4. No Personal and Dependency Exemptions

Previously, you could claim exemptions for yourself (and your spouse), as well as your children and other dependents ($4,050 per exemption in 2017). No more. Exemptions have been deleted for 2018 (through 2025) on the grounds that they will be more than offset by a greater child tax credit (described further below), a higher standard deduction amount, and other advantageous tax adjustments.

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5. Increased Child Tax Credit

You may be eligible for a $2,000 tax credit if you have a kid under the age of 17, $1,400 of which is refundable (payable even if more than the tax you owe).In 2018, the child tax benefit is twice what it was before. You may claim the credit for each kid who qualifies.

In addition, the income thresholds for qualifying have been significantly raised—$400,000 for joint filers and $200,000 for others. This implies that more people will be able to claim the credit.

In addition, there is a new $500 child tax credit for additional dependents who are not your qualifying kid (e.g., a disabled child of yours who is age 22 and lives with you).This credit is not refundable, but it does reduce your tax liability dollar for dollar.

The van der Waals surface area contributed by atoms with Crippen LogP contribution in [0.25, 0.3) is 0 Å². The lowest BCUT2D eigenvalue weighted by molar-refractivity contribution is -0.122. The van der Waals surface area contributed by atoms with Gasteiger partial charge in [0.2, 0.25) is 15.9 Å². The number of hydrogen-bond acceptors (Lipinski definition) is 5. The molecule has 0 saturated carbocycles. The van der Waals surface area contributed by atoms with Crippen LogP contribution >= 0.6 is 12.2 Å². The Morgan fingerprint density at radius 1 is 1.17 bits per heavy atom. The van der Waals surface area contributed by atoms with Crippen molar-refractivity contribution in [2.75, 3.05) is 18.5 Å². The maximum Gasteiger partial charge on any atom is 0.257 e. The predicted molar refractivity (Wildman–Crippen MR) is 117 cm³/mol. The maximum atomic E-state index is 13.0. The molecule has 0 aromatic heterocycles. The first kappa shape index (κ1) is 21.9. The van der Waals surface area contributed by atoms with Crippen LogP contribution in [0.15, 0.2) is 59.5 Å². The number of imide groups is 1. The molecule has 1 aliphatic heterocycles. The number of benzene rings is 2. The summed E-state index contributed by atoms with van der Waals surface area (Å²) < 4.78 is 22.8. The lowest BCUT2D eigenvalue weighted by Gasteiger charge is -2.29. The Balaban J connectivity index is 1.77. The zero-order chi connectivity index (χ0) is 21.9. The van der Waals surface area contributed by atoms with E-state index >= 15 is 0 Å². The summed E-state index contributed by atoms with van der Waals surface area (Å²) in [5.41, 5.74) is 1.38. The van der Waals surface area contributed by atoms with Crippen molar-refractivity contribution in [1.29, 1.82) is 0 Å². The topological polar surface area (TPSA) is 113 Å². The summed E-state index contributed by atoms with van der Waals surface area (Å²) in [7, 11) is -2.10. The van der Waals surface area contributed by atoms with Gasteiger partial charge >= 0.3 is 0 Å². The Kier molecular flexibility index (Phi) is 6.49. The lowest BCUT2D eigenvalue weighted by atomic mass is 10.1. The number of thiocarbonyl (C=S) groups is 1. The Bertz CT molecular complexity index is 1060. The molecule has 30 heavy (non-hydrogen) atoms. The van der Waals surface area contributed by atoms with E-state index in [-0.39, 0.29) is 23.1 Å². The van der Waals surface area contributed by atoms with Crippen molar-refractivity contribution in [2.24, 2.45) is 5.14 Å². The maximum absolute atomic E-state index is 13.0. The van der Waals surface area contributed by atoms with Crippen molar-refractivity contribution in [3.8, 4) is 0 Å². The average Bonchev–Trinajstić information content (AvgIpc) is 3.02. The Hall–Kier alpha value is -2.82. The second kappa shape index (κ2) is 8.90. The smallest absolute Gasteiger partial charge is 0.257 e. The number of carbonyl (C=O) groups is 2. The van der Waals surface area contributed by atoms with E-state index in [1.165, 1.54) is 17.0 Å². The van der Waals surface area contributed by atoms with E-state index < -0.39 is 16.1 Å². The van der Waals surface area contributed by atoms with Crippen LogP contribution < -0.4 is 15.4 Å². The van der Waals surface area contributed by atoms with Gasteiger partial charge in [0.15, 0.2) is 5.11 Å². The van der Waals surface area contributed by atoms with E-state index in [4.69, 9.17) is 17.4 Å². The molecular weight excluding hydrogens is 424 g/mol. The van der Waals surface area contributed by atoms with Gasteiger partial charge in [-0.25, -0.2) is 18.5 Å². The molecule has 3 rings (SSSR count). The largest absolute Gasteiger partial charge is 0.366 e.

6. SALT Limitation

If you itemize your deductions, the amount you may deduct for state and local taxes (SALT), including state income or sales tax and local property taxes, is restricted to $10,000 in 2018 ($5,000 for married couples filing separately). There was no limit till today.

If you reside in a high-tax state, you will almost certainly be unable to deduct all of your SALT. Some states have passed or are contemplating passing legislation to allow their people to get a federal tax relief for SALT payments. However, one effort has already been thwarted by the IRS. It remains to be seen if states will go back to the drawing board on this one.

7. Cap on Mortgage Interest

If you secured a mortgage to purchase or construct your primary property (plus one additional home) before December 16, 2017, you’re in the clear and may deduct all of your mortgage interest (referred to as “acquisition indebtedness”) on borrowing up to $1 million ($500,000 if married and file separately). However, if you have a recent mortgage, your interest is restricted to $750,000 (or half that if you’re married and file separately).